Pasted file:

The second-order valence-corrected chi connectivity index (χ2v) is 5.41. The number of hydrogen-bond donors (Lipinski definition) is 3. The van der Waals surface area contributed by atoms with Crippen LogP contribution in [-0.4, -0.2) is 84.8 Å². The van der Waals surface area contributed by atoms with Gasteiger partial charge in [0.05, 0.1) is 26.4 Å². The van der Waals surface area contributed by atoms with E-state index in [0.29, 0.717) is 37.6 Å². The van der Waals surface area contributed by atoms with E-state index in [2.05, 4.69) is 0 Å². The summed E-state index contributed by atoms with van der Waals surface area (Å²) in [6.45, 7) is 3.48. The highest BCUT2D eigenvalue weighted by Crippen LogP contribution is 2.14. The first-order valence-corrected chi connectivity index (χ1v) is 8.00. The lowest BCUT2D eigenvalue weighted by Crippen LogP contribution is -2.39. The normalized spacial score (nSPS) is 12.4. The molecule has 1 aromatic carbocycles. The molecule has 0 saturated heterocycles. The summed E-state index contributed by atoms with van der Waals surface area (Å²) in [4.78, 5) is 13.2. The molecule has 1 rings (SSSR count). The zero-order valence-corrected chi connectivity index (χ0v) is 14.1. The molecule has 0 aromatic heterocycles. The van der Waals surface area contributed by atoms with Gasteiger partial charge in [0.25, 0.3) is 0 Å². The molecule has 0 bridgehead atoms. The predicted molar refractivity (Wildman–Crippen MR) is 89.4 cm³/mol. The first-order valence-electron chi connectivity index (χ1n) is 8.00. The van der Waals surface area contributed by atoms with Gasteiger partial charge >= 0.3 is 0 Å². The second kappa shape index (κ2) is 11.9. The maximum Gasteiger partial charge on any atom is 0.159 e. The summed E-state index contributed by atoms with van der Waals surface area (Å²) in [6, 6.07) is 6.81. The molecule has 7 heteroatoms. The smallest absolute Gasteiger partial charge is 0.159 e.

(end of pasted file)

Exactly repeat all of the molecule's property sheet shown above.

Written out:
The second-order valence-corrected chi connectivity index (χ2v) is 5.41. The number of hydrogen-bond donors (Lipinski definition) is 3. The van der Waals surface area contributed by atoms with Crippen LogP contribution in [-0.4, -0.2) is 84.8 Å². The van der Waals surface area contributed by atoms with Gasteiger partial charge in [0.05, 0.1) is 26.4 Å². The van der Waals surface area contributed by atoms with E-state index in [0.29, 0.717) is 37.6 Å². The van der Waals surface area contributed by atoms with E-state index in [2.05, 4.69) is 0 Å². The summed E-state index contributed by atoms with van der Waals surface area (Å²) in [6.45, 7) is 3.48. The highest BCUT2D eigenvalue weighted by Crippen LogP contribution is 2.14. The first-order valence-corrected chi connectivity index (χ1v) is 8.00. The lowest BCUT2D eigenvalue weighted by Crippen LogP contribution is -2.39. The normalized spacial score (nSPS) is 12.4. The molecule has 1 aromatic carbocycles. The molecule has 0 saturated heterocycles. The summed E-state index contributed by atoms with van der Waals surface area (Å²) in [4.78, 5) is 13.2. The molecule has 1 rings (SSSR count). The zero-order valence-corrected chi connectivity index (χ0v) is 14.1. The molecule has 0 aromatic heterocycles. The van der Waals surface area contributed by atoms with Gasteiger partial charge in [0.25, 0.3) is 0 Å². The molecule has 0 bridgehead atoms. The predicted molar refractivity (Wildman–Crippen MR) is 89.4 cm³/mol. The first-order valence-electron chi connectivity index (χ1n) is 8.00. The van der Waals surface area contributed by atoms with Gasteiger partial charge >= 0.3 is 0 Å². The second kappa shape index (κ2) is 11.9. The maximum Gasteiger partial charge on any atom is 0.159 e. The summed E-state index contributed by atoms with van der Waals surface area (Å²) in [6, 6.07) is 6.81. The molecule has 7 heteroatoms. The smallest absolute Gasteiger partial charge is 0.159 e.